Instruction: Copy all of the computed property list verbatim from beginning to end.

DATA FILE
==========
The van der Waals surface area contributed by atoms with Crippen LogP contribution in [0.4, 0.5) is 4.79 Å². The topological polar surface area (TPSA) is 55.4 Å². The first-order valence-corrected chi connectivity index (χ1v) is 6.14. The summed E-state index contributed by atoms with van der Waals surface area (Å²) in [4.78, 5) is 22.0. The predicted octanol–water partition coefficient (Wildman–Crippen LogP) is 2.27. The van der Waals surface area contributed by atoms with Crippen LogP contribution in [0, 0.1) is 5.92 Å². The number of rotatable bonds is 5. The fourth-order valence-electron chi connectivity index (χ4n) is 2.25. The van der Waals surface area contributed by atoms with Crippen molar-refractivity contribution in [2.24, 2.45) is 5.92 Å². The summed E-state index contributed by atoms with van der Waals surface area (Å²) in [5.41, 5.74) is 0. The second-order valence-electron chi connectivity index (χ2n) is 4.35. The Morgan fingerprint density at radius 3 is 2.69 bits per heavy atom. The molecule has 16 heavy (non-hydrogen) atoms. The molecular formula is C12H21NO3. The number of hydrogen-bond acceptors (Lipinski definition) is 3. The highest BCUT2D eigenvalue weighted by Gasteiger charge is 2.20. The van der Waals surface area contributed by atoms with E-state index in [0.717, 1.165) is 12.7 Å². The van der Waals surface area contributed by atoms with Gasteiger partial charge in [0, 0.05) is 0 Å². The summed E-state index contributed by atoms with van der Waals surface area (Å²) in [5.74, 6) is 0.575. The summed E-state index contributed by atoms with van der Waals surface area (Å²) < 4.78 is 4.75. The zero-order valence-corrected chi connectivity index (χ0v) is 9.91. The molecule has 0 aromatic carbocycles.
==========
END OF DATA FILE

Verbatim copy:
The van der Waals surface area contributed by atoms with Crippen LogP contribution in [0.4, 0.5) is 4.79 Å². The topological polar surface area (TPSA) is 55.4 Å². The first-order valence-corrected chi connectivity index (χ1v) is 6.14. The summed E-state index contributed by atoms with van der Waals surface area (Å²) in [4.78, 5) is 22.0. The predicted octanol–water partition coefficient (Wildman–Crippen LogP) is 2.27. The van der Waals surface area contributed by atoms with Crippen LogP contribution in [0, 0.1) is 5.92 Å². The number of rotatable bonds is 5. The fourth-order valence-electron chi connectivity index (χ4n) is 2.25. The van der Waals surface area contributed by atoms with Crippen molar-refractivity contribution in [2.24, 2.45) is 5.92 Å². The summed E-state index contributed by atoms with van der Waals surface area (Å²) in [5.41, 5.74) is 0. The second-order valence-electron chi connectivity index (χ2n) is 4.35. The Morgan fingerprint density at radius 3 is 2.69 bits per heavy atom. The molecule has 16 heavy (non-hydrogen) atoms. The molecular formula is C12H21NO3. The number of hydrogen-bond acceptors (Lipinski definition) is 3. The highest BCUT2D eigenvalue weighted by Gasteiger charge is 2.20. The van der Waals surface area contributed by atoms with E-state index in [0.717, 1.165) is 12.7 Å². The van der Waals surface area contributed by atoms with Gasteiger partial charge in [0, 0.05) is 0 Å². The summed E-state index contributed by atoms with van der Waals surface area (Å²) in [5.74, 6) is 0.575. The summed E-state index contributed by atoms with van der Waals surface area (Å²) < 4.78 is 4.75. The zero-order valence-corrected chi connectivity index (χ0v) is 9.91. The molecule has 0 aromatic carbocycles.